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Volume 9, Issue 1 (January 2007) 9, 16–22; 10.1111/j.1745-7262.2007.00243.x

Hypospadias: an update

Alexander K C Leung and William L M Robson

1.Department of Pediatrics, The University of Calgary, Calgary, Alberta T2M 0H5, Canada
2.The Alberta Children's Hospital, Calgary, Alberta T2M 0H5, Canada
3.The Childrens' Clinic, Calgary, Alberta T2M 0H5, Canada

Correspondence: Dr. Alexander K. C. Leung, Department of Pediatrics, The University of Calgary, The Alberta Children Hospital, Calgary, Alberta T2M 0H5, Canada. Fax: +403-230-3322. E-mail: aleung@ucalgary.ca

Received 10 July 2006; Accepted 20 September 2006.


Hypospadias is the most common congenital anomaly of the penis. The problem usually develops sporadically and without an obvious underlying cause. The ectopically positioned urethral meatus lies proximal to the normal site and on the ventral aspect of the penis, and in severe cases opens onto the scrotum or perineum. The foreskin on the ventral surface is deficient, while that on the dorsal surface is abundant, giving the appearance of a dorsal hood. Chordee is more common in severe cases. Cryptorchidism and inguinal hernia are the most common associated anomalies. The frequency of associated anomalies increases with the severity of hypospadias. For isolated anterior or middle hypospadias, laboratory studies are not usually necessary. Screening for urinary tract anomalies should be considered in patients with posterior hypospadias and in those with an anomaly of at least one additional organ system. The ideal age for surgical repair in a healthy child is between 6 and 12 months of age. Most cases can be repaired in a single operation and on an outpatient basis. Even patients with a less than perfect surgical result are usually able to enjoy a satisfactory sexual life.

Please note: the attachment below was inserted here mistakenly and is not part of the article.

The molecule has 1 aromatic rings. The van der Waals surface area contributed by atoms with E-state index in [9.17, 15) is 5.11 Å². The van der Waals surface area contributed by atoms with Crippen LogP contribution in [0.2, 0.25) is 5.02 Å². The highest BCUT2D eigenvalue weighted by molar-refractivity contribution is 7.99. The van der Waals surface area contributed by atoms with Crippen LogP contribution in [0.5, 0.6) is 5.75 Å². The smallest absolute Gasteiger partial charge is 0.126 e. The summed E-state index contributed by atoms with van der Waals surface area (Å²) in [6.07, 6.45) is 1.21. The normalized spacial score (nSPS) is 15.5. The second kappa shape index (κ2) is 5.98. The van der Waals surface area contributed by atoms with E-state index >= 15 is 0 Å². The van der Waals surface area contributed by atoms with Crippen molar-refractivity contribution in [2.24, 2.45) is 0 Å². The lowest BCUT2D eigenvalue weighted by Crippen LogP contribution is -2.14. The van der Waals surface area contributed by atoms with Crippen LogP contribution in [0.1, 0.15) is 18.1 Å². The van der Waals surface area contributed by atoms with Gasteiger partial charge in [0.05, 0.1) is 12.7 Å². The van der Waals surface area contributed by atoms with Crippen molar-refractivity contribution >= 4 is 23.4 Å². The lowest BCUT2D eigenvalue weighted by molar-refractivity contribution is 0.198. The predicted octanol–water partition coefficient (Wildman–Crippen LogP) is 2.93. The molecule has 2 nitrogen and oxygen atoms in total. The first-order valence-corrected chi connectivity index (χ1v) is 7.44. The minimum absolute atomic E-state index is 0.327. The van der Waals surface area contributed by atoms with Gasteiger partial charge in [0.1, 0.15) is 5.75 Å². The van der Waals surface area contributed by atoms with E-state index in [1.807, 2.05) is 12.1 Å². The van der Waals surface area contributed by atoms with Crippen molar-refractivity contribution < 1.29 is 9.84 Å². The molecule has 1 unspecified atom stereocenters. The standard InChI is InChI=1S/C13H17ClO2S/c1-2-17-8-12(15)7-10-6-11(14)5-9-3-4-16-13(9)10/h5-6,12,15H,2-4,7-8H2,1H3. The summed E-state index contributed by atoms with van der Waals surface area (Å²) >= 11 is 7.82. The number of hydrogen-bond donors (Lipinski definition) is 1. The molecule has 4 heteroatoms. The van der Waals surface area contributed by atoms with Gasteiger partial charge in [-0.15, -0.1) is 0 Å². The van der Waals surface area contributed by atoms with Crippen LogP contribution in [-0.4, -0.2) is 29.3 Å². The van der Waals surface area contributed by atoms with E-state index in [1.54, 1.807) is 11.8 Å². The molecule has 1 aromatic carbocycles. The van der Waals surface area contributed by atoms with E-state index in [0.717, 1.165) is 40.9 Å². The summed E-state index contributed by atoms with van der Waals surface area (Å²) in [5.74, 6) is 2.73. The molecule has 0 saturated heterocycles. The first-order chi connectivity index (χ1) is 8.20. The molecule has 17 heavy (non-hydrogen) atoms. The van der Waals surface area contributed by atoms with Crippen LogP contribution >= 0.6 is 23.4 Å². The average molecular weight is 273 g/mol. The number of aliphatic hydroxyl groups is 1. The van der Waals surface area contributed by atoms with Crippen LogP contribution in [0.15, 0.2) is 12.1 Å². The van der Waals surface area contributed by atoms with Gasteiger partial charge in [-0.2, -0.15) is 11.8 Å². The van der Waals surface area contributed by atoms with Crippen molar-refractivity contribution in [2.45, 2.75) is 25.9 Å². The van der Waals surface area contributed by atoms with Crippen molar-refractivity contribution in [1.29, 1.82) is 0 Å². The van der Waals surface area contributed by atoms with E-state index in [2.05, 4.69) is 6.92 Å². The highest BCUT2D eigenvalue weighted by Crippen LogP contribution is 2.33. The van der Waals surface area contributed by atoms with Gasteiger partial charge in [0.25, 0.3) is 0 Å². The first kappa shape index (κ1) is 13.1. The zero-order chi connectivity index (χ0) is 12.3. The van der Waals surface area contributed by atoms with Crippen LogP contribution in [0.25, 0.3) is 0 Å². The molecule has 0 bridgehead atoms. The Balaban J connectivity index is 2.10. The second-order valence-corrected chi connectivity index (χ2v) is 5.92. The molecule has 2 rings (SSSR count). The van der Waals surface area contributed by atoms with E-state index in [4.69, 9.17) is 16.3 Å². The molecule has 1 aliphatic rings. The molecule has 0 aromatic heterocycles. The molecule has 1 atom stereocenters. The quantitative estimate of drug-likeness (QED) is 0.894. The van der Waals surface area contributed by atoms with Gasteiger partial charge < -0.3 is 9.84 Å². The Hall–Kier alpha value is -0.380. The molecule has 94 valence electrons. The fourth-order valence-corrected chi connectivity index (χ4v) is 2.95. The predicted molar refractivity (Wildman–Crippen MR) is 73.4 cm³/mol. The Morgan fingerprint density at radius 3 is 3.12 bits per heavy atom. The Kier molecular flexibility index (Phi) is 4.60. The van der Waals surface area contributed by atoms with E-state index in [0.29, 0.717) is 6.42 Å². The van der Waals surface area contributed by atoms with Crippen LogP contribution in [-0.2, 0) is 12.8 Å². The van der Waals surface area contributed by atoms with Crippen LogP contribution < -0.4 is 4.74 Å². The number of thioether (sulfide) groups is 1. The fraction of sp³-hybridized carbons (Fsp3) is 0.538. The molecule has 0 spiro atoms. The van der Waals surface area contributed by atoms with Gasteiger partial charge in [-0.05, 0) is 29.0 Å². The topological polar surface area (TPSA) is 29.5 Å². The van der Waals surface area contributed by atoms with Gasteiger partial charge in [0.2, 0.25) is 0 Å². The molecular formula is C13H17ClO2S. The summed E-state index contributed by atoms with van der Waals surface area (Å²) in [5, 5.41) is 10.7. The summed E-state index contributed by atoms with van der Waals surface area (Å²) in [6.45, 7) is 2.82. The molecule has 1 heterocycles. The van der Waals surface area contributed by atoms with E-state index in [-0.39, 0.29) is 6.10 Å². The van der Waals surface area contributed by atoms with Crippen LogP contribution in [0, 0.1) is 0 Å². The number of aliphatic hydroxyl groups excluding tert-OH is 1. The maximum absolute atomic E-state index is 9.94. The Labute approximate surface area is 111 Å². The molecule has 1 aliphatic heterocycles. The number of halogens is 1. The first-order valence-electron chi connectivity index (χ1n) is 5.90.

Keywords: hypospadias, sporadic, cryptorchidism, inguinal hernia, renal anomaly, repair

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Asian Journal of Andrology CN 31-1795/R ISSN 1008-682X  Copyright © 2023  Shanghai Materia Medica, Chinese Academy of Sciences.  All rights reserved.